Dear For the issue of plotting a force vs displacement curve, if you plot the displacement of the plate, it doesn't matter that some parts of the sample lift off the plate, both the top and bottom plates have this effect. One approach for tracking the displacement of the part is to make a Named Selection of elements that are very close to the top plate. Then you can plot the Minimum Z Directional Deformation. That value would capture the elements that are still touching the plate. The elements in that Named Selection that lifted off the plate would be measured by the Maximum Z Directional Deformation.
The mesh sensitivity study shows a good trend. What is the thickness of the wall? How many elements are across the thickness at a mesh size of 0.01 mm? Linear Tet elements are known to be overly stiff in bending, so 1 element through the thickness must never be used, 2 elements through the thickness is unacceptable, 4 elements through the thickness is barely acceptable, 8 elements is great.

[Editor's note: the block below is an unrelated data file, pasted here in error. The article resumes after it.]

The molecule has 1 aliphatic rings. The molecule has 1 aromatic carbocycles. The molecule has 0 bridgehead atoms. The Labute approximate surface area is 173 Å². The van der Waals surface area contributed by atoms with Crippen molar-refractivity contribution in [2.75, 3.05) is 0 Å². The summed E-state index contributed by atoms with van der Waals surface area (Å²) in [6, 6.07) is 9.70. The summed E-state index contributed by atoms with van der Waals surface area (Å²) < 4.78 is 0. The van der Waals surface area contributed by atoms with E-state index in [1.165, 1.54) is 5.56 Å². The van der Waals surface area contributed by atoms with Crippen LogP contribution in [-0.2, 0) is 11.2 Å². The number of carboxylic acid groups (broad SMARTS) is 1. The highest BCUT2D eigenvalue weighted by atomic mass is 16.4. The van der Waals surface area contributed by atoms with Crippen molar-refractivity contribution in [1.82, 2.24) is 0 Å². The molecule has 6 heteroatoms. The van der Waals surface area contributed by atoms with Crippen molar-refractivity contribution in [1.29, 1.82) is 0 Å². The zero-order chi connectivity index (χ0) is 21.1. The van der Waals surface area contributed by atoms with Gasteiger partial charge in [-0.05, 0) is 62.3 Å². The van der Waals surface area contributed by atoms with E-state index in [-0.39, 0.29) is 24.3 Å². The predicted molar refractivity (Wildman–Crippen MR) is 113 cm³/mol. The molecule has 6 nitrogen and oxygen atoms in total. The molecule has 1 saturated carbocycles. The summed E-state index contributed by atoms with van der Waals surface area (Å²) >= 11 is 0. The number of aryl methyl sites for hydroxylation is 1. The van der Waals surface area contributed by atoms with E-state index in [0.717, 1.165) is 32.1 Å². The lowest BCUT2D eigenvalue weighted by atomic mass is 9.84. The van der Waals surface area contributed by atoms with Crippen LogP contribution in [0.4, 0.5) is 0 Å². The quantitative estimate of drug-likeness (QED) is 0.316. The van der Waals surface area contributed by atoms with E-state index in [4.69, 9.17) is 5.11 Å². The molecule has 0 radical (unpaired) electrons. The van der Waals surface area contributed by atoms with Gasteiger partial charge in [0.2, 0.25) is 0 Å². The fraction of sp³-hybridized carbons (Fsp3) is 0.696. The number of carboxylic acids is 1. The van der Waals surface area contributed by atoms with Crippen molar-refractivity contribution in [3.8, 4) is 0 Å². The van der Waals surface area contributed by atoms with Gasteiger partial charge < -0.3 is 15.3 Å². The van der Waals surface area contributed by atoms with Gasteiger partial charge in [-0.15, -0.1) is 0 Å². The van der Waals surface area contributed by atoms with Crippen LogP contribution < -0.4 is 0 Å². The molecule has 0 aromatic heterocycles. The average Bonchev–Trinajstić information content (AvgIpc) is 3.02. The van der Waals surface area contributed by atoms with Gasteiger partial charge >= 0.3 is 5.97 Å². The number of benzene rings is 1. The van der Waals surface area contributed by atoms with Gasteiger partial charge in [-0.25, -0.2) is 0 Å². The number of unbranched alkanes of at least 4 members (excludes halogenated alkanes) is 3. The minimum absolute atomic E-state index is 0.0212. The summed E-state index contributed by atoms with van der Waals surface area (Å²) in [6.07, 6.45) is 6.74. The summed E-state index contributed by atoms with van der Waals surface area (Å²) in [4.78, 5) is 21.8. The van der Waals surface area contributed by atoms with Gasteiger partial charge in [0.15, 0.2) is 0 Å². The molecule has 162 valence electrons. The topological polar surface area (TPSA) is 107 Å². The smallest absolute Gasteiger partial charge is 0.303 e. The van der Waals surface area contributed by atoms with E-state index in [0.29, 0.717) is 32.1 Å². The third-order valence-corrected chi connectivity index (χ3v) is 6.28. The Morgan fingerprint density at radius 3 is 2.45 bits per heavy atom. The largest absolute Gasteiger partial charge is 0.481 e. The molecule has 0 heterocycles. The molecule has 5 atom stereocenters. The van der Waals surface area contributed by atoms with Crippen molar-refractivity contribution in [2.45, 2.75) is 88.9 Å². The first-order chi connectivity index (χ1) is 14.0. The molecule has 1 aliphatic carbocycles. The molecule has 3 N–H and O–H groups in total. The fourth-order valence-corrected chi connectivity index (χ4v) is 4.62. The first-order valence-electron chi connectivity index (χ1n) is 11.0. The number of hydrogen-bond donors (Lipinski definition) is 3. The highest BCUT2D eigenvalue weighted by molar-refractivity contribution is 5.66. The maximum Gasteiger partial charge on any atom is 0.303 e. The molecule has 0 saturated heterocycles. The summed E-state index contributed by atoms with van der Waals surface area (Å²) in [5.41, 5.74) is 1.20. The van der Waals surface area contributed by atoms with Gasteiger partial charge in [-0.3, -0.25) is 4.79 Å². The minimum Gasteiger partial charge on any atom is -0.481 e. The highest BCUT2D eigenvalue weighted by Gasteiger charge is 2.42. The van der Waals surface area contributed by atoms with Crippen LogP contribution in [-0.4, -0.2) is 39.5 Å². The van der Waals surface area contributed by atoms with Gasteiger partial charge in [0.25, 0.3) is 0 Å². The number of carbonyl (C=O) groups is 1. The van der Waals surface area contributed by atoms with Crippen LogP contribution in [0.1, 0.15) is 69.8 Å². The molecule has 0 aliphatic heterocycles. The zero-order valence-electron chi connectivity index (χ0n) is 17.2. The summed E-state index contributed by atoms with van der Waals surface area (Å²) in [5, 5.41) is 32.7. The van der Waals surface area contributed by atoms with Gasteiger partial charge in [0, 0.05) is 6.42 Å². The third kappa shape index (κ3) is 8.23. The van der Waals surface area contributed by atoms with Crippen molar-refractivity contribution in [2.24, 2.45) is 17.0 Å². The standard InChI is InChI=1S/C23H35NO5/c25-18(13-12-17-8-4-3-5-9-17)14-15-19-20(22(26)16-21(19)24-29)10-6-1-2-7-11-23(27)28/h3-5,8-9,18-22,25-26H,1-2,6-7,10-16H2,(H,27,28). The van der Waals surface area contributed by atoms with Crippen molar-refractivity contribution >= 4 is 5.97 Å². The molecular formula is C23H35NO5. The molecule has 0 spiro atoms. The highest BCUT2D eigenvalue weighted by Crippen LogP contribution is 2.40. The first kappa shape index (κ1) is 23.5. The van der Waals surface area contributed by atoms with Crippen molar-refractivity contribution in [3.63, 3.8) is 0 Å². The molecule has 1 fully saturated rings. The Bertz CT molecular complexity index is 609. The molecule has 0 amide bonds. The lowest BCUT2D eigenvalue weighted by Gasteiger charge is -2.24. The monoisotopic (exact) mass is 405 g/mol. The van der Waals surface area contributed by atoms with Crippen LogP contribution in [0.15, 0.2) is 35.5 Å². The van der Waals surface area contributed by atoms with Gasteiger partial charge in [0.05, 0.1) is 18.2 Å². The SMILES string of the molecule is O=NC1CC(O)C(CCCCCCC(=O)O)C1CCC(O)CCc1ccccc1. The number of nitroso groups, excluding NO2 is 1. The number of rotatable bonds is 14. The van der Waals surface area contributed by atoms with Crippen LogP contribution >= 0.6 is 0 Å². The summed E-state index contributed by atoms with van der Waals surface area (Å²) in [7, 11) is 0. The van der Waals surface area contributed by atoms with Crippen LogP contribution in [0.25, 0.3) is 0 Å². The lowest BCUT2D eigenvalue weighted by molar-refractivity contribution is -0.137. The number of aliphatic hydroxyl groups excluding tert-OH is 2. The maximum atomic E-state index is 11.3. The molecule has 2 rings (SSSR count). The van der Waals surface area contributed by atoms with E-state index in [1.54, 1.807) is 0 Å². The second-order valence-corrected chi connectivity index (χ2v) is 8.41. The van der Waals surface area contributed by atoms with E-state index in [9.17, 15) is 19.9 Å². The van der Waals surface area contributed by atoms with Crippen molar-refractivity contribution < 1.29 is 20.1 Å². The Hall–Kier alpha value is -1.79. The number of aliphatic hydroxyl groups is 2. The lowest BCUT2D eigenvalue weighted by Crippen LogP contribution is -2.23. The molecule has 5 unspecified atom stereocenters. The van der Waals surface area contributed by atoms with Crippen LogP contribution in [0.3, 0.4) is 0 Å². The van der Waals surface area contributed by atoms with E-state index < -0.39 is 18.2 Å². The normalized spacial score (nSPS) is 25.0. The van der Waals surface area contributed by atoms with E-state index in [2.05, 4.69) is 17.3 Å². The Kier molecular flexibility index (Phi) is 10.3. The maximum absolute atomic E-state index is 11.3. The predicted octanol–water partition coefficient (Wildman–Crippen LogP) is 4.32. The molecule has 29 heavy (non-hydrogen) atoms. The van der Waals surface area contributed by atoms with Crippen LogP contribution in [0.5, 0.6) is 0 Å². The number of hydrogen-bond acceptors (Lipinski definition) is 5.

That guidance is for linear tet elements, and doesn't apply to quadratic tet elements, but those are not available in Explicit Dynamics.
Linear Hex elements perform better than linear Tet elements. If you could generate a gyroid surface, mesh that with quad elements, then extrude those into hex elements, like two layers on each side, that would be four hex elements through the thickness and would give you a better ability to increase the number of elements through the thickness without creating a huge number of nodes.
You will find that the Force-Displacement curve converges with element size faster than the Stress-Strain curve.